At first, studying for the physical sciences section of the MCAT seems impossible. As a student, how could I possibly review years of material in the couple of months before I take the MCAT?
As an MCAT tutor, it’s become clear that you really don’t have to. Instead, absolutely understanding a few example situations (preferably from everyday life), and then being comfortable enough with the concepts to branch out from there will serve much better.
Scientists use well-studied model situations all the time, so as an MCAT student, you should be comfortable with the same processes.
For questions about phase changes and colligative properties, simply think about a glass of ice water with salt in it. When thinking about how intermolecular forces affect boiling points take some water and some alcohol (or ether-if you’re lucky enough to work in a lab) and spill it. Watch which one evaporates faster and then think about the forces and energy involved. The disappearing slick of alcohol will work itself into your memory much better than any theoretical explanation. Furthermore, these physical examples will serve as a check: if you can prevent yourself from choosing an answer that contradicts what you know to be true (because you watched it with your own eyes), that’s one more question right on the MCAT.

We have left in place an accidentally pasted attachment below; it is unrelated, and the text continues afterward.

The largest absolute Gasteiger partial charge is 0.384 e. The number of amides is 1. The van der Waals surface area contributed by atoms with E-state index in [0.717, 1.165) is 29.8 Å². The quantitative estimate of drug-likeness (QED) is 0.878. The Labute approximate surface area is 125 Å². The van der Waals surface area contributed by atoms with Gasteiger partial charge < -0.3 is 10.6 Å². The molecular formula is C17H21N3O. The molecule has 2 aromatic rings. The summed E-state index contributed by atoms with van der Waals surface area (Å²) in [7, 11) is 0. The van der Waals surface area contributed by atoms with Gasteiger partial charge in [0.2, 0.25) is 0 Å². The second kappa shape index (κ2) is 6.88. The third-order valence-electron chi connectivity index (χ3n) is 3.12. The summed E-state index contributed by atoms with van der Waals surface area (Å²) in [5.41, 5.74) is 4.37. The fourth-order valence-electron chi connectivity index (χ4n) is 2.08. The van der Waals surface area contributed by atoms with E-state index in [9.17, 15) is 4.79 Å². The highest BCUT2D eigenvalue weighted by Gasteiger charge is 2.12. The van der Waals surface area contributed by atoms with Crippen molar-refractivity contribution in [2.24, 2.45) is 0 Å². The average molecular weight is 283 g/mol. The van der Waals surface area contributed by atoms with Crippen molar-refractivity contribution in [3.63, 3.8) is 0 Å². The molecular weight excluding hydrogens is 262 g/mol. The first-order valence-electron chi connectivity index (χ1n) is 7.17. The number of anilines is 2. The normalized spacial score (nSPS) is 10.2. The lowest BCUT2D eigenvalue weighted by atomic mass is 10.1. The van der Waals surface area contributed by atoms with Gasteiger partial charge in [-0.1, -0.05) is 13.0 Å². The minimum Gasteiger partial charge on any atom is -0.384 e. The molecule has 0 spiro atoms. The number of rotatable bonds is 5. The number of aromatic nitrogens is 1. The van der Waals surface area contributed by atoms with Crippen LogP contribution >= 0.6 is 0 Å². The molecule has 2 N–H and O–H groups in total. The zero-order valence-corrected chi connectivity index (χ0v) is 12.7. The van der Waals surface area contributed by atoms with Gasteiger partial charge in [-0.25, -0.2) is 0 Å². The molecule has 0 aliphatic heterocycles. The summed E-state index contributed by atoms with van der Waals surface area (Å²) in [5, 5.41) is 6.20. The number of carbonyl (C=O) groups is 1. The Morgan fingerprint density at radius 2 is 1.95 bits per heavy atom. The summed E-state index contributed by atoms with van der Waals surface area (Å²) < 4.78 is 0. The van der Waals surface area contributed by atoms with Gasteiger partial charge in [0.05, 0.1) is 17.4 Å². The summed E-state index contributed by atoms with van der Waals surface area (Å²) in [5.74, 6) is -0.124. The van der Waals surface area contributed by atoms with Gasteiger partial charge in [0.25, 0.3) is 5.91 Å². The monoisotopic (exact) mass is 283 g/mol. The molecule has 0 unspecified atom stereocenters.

Here are some of my favorite examples:
1. Ice on the Roads- Colligative properties
Water freezing gives off heat. Farmers will often protect their crops from a cold snap by flooding their field- as the water freezes, it warms the surrounding air and protects plants from freezing.
2. Evaporation of water v. Evaporation of ether
One other thing I’ve found tremendously useful in tutoring the MCAT is a pKa table.
Set up a list of a few acids and bases (HCl, Acetic Acid, Water, Ammonia, Alkanes) and memorize their placement on the chart and why they are placed there. You’ll never miss a pKA/pH questions again, and you’ll make significant progress towards understanding what factors stabilize electrons- which is a key element in all of organic chemistry.